Bobby believes his life has ended until one day he decides to dress up in heavy clothes and escape to the library. He meets a blind girl named Alicia Van Dorn who knows all people as invisible. Clements uses the character of Alicia to show Bobby that he doesn't have to be seen to be noticed. Alicia symbolizes the people in the world that look beyond physical appearances. They instantly become friends and embark on a journey to find out how to get Bobby back to normal. The two friends and their families start to wonder if there are more like Bobby in the world and if there are, where and how to find them. The situation only worsens when Mr. and Mrs. Phillips are charged with the murder of their missing son. Can the Phillips and the Van Dorns get Bobby back to normal before it's too late?Read more ›
A simple summary might include the fact that Bobby Phillips becomes invisible, and with help from his parents and a newfound friend Alicia, he looks harder and finds that he may have a chance to become normal again.
Looking deeper into his story, it starts out saying that supposedly out of nowhere, Bobby Phillips suddenly wakes up and finds himself invisible. However, the book is more practical and says that it is just a matter of light not reflecting off of him. His parents decide that the right thing to do would be to keep his invisibility a secret so the government and media wouldn't harm him.
Bobby, though devastated that he may never become normal again, starts exploring the outside world despite his parents telling him not to go out. He visits the library and ends up bumping into a blind girl. Her name is Alicia, and he ends up telling her that he is invisible.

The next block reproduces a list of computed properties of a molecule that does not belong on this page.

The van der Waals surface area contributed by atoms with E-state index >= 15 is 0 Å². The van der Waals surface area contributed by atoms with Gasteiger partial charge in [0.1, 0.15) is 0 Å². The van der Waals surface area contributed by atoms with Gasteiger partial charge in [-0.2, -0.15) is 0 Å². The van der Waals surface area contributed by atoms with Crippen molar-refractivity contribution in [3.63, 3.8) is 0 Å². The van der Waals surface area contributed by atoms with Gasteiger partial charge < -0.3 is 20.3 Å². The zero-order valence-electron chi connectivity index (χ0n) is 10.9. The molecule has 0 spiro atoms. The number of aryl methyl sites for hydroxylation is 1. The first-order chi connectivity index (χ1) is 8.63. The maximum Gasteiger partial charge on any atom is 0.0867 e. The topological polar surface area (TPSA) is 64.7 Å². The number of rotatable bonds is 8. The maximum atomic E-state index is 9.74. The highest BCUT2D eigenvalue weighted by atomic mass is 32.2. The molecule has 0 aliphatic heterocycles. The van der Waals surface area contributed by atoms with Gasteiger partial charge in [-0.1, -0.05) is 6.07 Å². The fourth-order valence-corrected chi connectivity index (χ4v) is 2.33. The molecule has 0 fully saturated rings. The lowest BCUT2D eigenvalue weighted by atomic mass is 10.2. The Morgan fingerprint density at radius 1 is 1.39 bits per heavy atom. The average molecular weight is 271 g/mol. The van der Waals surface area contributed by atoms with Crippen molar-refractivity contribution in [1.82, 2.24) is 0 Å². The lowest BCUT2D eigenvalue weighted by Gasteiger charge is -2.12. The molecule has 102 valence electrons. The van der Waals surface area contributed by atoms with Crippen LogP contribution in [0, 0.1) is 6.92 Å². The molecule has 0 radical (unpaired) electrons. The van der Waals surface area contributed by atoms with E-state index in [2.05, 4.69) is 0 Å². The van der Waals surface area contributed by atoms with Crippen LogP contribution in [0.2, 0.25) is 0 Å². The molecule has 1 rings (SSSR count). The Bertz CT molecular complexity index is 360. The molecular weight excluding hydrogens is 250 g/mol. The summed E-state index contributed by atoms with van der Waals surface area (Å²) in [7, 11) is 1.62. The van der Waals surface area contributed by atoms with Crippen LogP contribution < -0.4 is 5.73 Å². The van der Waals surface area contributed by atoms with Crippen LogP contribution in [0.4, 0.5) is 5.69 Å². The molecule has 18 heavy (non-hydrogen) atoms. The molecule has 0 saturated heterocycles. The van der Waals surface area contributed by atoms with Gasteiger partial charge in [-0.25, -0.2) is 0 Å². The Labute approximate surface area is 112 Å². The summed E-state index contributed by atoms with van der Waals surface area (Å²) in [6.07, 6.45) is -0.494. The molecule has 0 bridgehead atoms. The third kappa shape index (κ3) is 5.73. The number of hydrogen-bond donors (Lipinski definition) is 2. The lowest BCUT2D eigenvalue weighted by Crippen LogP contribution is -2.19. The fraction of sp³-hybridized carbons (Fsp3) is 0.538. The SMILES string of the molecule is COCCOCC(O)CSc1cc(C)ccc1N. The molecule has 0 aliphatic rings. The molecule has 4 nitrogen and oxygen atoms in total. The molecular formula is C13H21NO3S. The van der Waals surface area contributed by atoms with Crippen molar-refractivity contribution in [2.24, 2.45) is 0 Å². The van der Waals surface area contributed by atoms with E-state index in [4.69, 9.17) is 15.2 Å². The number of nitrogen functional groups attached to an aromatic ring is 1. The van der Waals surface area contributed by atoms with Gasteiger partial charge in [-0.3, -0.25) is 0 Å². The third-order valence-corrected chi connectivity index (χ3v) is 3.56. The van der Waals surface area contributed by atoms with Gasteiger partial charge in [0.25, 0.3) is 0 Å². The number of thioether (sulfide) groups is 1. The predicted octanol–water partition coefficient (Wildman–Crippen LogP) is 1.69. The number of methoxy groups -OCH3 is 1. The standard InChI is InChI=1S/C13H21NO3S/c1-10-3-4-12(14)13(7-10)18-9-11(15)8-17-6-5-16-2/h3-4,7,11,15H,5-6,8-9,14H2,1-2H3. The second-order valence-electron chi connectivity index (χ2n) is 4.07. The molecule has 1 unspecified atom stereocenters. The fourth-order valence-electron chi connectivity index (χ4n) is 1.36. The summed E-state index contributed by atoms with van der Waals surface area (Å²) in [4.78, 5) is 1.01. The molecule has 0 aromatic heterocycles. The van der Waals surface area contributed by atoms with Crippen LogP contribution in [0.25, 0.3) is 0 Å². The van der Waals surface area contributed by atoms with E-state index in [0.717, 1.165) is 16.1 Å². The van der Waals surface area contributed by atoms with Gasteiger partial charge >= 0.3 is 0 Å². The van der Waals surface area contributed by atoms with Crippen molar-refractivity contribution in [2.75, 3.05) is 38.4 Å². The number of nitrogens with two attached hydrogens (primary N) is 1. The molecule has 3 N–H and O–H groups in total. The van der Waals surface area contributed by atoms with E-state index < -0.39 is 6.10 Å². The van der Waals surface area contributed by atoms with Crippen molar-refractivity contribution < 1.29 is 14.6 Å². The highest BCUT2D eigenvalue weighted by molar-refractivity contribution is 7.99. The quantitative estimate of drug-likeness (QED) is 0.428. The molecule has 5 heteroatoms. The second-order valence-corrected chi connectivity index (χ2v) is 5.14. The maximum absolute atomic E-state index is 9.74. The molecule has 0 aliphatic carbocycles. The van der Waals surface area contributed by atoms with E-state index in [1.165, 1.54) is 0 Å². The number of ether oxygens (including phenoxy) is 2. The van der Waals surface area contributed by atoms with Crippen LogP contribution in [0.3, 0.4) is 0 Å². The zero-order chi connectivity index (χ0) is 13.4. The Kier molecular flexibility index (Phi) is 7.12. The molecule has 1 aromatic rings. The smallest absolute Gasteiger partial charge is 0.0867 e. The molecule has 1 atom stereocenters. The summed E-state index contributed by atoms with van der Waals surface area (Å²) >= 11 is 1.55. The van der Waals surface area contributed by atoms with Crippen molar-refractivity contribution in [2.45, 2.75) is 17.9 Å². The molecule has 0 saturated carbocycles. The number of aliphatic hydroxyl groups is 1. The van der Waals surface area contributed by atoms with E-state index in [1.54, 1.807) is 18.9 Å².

Eventually it turns out that her Dad catches her talking to no one on one day in the library, so it goes that Alicia's whole family knows. In a way, this helps a lot because both Alicia and Bobby's dads are scientists.
Bobby goes with Sherlock Holmes' method of writing down everything from the scene of the crime. It was Alicia's dad who figured the invisibility had something to do with the electric blanket and certain properties of electricity.
Bobby decides to see if there was anyone else who had a problem with the blanket, and calls the company, Sears. He does discover that there was definitely something very wrong with the blanket, and finds that there is at least one other person out there who was turned invisible.Read more ›
Most Recent Customer Reviews
Things Not Seen is a great book written by: Andrew Clements. I decided to read this book because of school. We had a choice between reading this book or other books. Read morePublished 3 months ago by Anonymous
This book is amazing! It brings up larger social issues by illustrating the life of a teen boy who wakes up and is suddenly invisible. Read morePublished 5 months ago by Courtney S
Thought-provoking read. Enjoyable too! I didn't give it five stars simply because I had to (my own fault) read fast though all the science stuff that he puts in there to make the... Read morePublished 6 months ago by credible editor
My 12 year old and I read this together. I love it when I find one he can't seem to put down! Awesome story! He loved it! Highly recommend!!!Published 11 months ago by Crafty mama